The historicity of Jesus Christ is one of the most controversial and interesting subjects of Christian scholarship. I am also particularly interested in the Council of Nicea in 325 C.E. and its curation of what would eventually become the New Testament. The Betrayal offers a fictional perspective on both, drawing on accumulated evidence to present an historical interpretation of the life and death of Jesus and the shaping of Christianity three centuries later. While its presentation of Jesus and the Church in such a stark, scholarly light is thought-provoking, it's to the detriment of the story, a fatal flaw in any work of fiction.
When it comes to historical fiction, it's easy for the author to claim that his or her research makes the book historically accurate. Bolstering those claims with notes, endnotes, and a bibliography exponentially increases the credibility of one's book--and I don't know about other readers, but I don't care enough to look into the research behind my fiction. Still, I do prefer accuracy, and it certainly helps in this case that the authors are archaeologists. Ultimately, it does not matter whether or not the Gears' depiction of the historical Jesus is accurate (after all, we'll never know). Instead, what matters is that their scenario presents a realistic alternative to the contradictory Biblical testimony. At this, I believe they succeed.
Of the two time periods in which The Betrayal takes place, I far prefer the later one. It concerns three monks--Barnabas, Zarathan, and Cyrus--and a washerwoman from their monastery--Kalay--who flee the monastery after the other monks are murdered. They're protecting books that the Council of Nicea has declared heretical, and Barnabas has an ulterior desire to locate a treasure known only as "the Pearl." We get a standard evasion/treasure quest plot with a wise old man (Barnabas), a soldier with a dark past (Cyrus), a whiny youngster (Zarathan), and a hauntingly beautiful yet capable woman (Kalay). I enjoyed these characters immensely, particularly Zarathan and Kalay. I wanted to kill Zarathan, and Kalay was just deliciously capable. Unfortunately, Barnabas and Cyrus were more two-dimensional, as were the villains.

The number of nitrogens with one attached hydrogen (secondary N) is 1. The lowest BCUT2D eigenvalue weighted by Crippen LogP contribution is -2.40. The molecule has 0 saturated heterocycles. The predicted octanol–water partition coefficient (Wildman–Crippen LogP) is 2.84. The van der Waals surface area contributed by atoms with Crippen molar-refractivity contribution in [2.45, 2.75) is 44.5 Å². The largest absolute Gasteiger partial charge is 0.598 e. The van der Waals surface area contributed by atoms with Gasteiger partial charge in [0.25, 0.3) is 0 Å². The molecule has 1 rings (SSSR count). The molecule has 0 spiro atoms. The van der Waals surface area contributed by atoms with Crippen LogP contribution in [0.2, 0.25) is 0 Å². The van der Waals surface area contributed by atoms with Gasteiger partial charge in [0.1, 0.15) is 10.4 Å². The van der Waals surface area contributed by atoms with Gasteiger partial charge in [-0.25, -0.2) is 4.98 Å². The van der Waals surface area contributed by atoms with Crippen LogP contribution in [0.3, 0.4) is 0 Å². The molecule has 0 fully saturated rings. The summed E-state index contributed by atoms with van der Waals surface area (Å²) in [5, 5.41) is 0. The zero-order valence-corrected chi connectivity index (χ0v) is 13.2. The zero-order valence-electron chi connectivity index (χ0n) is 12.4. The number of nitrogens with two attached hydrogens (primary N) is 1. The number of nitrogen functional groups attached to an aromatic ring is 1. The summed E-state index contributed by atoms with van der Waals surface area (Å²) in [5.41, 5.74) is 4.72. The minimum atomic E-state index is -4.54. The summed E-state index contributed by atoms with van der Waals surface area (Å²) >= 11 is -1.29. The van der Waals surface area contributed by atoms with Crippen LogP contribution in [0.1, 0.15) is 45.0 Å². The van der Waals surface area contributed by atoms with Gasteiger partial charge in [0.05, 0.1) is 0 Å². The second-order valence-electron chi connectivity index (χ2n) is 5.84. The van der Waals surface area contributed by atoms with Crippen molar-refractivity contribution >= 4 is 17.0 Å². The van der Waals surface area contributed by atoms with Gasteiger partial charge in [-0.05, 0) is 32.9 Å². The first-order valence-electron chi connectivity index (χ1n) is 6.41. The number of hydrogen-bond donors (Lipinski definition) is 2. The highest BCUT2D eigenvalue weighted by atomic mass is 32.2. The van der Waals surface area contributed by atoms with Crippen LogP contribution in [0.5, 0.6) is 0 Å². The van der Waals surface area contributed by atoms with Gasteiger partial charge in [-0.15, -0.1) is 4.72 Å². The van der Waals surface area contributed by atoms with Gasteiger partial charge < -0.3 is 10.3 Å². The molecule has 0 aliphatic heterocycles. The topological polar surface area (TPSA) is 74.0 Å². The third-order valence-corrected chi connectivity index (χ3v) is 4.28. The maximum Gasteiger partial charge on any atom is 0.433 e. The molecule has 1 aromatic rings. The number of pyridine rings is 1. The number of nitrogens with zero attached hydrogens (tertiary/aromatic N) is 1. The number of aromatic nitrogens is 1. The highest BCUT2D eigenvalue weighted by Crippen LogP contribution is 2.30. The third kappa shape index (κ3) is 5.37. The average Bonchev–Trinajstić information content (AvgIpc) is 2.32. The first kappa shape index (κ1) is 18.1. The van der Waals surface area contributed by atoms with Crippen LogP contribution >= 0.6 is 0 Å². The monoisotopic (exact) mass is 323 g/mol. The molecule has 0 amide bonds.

The earlier time period, set around the time of Jesus' crucifixion, interested me less. Maybe it was the way it was narrated, but the events seemed dry, and I never really empathized with any of the characters or their dilemmas. Still, the Gears debunk a lot of the common stories associated with the crucifixion--Judas, Barrabas, etc.--and the resurrection.
In one respect, Dan Brown trumps the Gears: he can write. The Da Vinci Code may have been of questionable historical accuracy, but at least it had a compelling story. While I liked The Betrayal's characterization, its plot left much to be desired, particularly the resolution. There's very little drama, most of it suspense created as we watch the pursuers close on our protagonists. Toward the end, as our protagonists try to locate the ambigiously-identified Pearl, we get treated to an increasingly esoteric conversation as to the meaning of various Hebrew words translated into Latin--oh joy. The Name of the Rose this is not.
I praise The Betrayal for portraying a historical, human Jesus while simultaneously preserving his faith. This is not an anti-Christian or anti-Christianity novel. Rather, it expresses a possibility--the aim of any good work of fiction. I'd recommend this to anyone interested in Biblical scholarship, with the caveat that it's a little dry and slightly crispy. A little steak sauce will go nicely.